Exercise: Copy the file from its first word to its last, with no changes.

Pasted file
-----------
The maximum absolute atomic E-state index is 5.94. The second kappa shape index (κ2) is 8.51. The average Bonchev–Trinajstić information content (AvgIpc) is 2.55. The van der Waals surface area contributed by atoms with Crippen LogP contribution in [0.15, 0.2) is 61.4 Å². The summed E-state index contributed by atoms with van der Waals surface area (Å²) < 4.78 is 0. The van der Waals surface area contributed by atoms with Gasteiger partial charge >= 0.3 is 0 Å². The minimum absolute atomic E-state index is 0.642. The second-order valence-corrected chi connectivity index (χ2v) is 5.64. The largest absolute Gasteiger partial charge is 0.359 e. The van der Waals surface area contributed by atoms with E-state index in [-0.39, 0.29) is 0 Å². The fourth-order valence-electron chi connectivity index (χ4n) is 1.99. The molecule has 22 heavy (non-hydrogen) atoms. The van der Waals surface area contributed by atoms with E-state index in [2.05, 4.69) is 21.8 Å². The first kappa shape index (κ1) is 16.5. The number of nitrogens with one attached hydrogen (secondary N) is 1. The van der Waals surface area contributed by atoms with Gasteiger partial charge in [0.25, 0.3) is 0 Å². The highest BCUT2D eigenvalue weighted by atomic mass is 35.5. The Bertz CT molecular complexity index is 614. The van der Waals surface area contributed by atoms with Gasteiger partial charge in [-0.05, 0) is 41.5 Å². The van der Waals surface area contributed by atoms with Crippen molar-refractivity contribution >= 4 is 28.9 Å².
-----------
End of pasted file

The maximum absolute atomic E-state index is 5.94. The second kappa shape index (κ2) is 8.51. The average Bonchev–Trinajstić information content (AvgIpc) is 2.55. The van der Waals surface area contributed by atoms with Crippen LogP contribution in [0.15, 0.2) is 61.4 Å². The summed E-state index contributed by atoms with van der Waals surface area (Å²) < 4.78 is 0. The van der Waals surface area contributed by atoms with Gasteiger partial charge >= 0.3 is 0 Å². The minimum absolute atomic E-state index is 0.642. The second-order valence-corrected chi connectivity index (χ2v) is 5.64. The largest absolute Gasteiger partial charge is 0.359 e. The van der Waals surface area contributed by atoms with E-state index in [-0.39, 0.29) is 0 Å². The fourth-order valence-electron chi connectivity index (χ4n) is 1.99. The molecule has 22 heavy (non-hydrogen) atoms. The van der Waals surface area contributed by atoms with E-state index in [2.05, 4.69) is 21.8 Å². The first kappa shape index (κ1) is 16.5. The number of nitrogens with one attached hydrogen (secondary N) is 1. The van der Waals surface area contributed by atoms with Gasteiger partial charge in [0.25, 0.3) is 0 Å². The highest BCUT2D eigenvalue weighted by atomic mass is 35.5. The Bertz CT molecular complexity index is 614. The van der Waals surface area contributed by atoms with Gasteiger partial charge in [-0.05, 0) is 41.5 Å². The van der Waals surface area contributed by atoms with Crippen molar-refractivity contribution >= 4 is 28.9 Å².